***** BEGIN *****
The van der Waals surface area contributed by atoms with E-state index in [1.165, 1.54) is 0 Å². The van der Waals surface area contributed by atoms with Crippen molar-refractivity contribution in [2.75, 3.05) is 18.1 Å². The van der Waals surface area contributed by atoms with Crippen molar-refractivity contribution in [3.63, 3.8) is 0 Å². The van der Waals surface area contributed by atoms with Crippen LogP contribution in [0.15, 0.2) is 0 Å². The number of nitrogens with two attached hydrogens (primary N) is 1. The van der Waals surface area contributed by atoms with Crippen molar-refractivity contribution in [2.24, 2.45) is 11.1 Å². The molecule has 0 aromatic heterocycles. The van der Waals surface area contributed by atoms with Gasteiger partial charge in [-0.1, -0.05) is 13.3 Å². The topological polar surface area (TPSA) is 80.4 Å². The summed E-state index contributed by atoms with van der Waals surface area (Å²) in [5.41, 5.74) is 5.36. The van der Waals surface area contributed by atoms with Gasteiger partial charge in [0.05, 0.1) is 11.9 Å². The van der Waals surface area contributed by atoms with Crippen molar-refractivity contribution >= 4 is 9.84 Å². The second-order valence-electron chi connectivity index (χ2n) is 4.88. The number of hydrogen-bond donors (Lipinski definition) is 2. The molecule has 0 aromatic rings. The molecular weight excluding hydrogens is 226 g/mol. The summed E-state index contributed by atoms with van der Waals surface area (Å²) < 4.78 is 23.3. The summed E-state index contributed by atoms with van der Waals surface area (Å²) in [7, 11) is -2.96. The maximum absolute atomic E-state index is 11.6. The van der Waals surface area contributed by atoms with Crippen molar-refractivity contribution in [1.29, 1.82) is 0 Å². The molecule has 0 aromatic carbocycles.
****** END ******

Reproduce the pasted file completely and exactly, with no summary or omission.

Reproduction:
The van der Waals surface area contributed by atoms with E-state index in [1.165, 1.54) is 0 Å². The van der Waals surface area contributed by atoms with Crippen molar-refractivity contribution in [2.75, 3.05) is 18.1 Å². The van der Waals surface area contributed by atoms with Crippen molar-refractivity contribution in [3.63, 3.8) is 0 Å². The van der Waals surface area contributed by atoms with Crippen LogP contribution in [0.15, 0.2) is 0 Å². The number of nitrogens with two attached hydrogens (primary N) is 1. The van der Waals surface area contributed by atoms with Crippen molar-refractivity contribution in [2.24, 2.45) is 11.1 Å². The molecule has 0 aromatic heterocycles. The van der Waals surface area contributed by atoms with Gasteiger partial charge in [-0.1, -0.05) is 13.3 Å². The topological polar surface area (TPSA) is 80.4 Å². The summed E-state index contributed by atoms with van der Waals surface area (Å²) in [5.41, 5.74) is 5.36. The van der Waals surface area contributed by atoms with Gasteiger partial charge in [0.05, 0.1) is 11.9 Å². The van der Waals surface area contributed by atoms with Crippen molar-refractivity contribution >= 4 is 9.84 Å². The second-order valence-electron chi connectivity index (χ2n) is 4.88. The number of hydrogen-bond donors (Lipinski definition) is 2. The molecule has 0 aromatic rings. The molecular weight excluding hydrogens is 226 g/mol. The summed E-state index contributed by atoms with van der Waals surface area (Å²) < 4.78 is 23.3. The summed E-state index contributed by atoms with van der Waals surface area (Å²) in [7, 11) is -2.96. The maximum absolute atomic E-state index is 11.6. The van der Waals surface area contributed by atoms with Crippen molar-refractivity contribution in [1.29, 1.82) is 0 Å². The molecule has 0 aromatic carbocycles.